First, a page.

Washington, D.C. has long been known as a frustrating and sometimes confusing city for its residents to call home. The monumental core of federal office buildings, museums, and the National Mall dominates the city’s surrounding neighborhoods and urban fabric. For much of the postwar era, Washingtonians battled to make the city their own, fighting the federal government over the basic question of home rule, the right of the city’s residents to govern their local affairs.
In Historic Capital, urban historian Cameron Logan examines how the historic preservation movement played an integral role in Washingtonians’ claiming the city as their own. Going back to the earliest days of the local historic preservation movement in the 1920s, Logan shows how Washington, D.C.’s historic buildings and neighborhoods have been a site of contestation between local interests and the expansion of the federal government’s footprint. He carefully analyzes the long history of fights over the right to name and define historic districts in Georgetown, Dupont Circle, and Capitol Hill and documents a series of high-profile conflicts surrounding the fate of Lafayette Square, Rhodes Tavern, and Capitol Park, SW before discussing D.C. today.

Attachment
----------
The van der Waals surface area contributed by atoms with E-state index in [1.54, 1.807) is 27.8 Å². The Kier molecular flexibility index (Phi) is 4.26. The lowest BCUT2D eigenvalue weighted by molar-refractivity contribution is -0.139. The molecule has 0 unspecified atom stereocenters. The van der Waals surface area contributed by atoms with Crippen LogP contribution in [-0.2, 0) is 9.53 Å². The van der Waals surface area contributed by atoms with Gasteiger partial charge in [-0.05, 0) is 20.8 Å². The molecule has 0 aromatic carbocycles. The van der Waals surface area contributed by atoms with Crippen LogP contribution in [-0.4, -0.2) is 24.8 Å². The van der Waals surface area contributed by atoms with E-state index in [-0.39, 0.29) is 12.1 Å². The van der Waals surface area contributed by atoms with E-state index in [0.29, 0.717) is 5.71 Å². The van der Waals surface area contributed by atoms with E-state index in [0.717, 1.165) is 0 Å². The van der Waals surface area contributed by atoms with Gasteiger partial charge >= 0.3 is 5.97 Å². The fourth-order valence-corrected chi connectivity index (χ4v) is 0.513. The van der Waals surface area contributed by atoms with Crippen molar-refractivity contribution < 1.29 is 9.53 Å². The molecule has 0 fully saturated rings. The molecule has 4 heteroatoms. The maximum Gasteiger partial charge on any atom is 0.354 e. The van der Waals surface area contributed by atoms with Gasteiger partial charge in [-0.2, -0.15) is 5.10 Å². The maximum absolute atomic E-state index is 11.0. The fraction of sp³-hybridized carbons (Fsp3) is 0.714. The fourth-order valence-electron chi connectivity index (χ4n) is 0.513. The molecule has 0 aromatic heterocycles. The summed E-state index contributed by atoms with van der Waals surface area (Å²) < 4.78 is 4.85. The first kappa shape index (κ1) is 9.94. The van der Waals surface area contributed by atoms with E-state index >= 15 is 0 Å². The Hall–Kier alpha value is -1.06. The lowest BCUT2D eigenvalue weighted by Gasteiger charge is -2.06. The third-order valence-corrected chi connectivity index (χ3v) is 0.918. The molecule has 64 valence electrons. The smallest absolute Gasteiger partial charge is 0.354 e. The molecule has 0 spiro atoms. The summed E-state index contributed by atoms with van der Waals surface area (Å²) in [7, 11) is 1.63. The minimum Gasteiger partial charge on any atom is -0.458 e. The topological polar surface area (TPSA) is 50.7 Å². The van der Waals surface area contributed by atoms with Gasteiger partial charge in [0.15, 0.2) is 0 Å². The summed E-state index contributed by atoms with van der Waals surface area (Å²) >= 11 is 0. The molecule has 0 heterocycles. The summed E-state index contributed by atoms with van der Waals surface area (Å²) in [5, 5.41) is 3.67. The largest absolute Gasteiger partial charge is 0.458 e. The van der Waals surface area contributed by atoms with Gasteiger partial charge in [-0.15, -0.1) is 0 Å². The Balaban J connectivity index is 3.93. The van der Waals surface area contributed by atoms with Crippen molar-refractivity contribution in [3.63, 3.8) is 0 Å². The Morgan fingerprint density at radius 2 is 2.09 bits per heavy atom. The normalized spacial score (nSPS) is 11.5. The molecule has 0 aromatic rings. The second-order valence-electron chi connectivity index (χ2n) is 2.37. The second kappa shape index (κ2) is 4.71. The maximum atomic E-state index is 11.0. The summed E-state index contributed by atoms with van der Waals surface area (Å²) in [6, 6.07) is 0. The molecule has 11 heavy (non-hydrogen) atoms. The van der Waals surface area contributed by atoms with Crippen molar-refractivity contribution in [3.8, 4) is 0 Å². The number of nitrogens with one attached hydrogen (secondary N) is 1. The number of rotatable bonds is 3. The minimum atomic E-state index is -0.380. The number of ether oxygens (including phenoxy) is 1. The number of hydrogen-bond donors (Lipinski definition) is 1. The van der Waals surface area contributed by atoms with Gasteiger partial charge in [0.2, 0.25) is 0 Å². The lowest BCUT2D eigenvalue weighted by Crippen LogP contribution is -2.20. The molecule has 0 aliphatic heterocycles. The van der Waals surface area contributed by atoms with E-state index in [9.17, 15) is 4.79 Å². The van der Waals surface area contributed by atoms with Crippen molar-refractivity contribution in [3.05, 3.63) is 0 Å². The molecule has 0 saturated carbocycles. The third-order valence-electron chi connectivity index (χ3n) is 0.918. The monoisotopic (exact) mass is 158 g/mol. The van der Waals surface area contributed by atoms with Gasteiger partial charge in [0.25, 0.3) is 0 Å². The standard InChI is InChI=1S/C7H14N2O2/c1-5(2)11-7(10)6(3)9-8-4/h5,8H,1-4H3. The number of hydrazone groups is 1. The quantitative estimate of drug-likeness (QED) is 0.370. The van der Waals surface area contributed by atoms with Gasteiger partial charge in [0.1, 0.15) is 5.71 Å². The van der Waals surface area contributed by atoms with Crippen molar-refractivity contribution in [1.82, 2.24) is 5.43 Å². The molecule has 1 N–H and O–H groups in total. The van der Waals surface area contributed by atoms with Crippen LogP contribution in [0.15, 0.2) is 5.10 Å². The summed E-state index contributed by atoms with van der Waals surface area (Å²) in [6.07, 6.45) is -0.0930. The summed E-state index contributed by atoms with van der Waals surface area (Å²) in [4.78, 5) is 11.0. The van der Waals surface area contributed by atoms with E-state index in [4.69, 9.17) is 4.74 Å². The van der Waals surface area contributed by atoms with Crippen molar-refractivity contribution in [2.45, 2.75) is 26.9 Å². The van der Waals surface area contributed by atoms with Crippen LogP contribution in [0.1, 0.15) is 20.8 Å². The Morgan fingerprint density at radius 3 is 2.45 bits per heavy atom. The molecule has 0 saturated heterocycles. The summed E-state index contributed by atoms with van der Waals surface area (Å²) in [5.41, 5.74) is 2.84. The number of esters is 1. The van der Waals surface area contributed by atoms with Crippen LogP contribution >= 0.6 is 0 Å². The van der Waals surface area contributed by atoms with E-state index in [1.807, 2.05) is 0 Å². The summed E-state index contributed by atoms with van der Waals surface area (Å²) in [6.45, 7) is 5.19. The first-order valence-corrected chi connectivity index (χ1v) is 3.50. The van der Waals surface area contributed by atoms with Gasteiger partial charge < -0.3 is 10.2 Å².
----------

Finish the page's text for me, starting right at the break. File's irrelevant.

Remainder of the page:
Diving deep into the racial fault lines of D.C., Historic Capital also explores how the historic preservation movement affected poor and African American residents in Anacostia and the U Street and Shaw neighborhoods and changed the social and cultural fabric of the nation’s capital. Broadening his inquiry to the United States as a whole, Logan ultimately makes the provocative and compelling case that historic preservation has had as great an impact on the physical fabric of U.S. cities as any other private or public sector initiative in the twentieth century.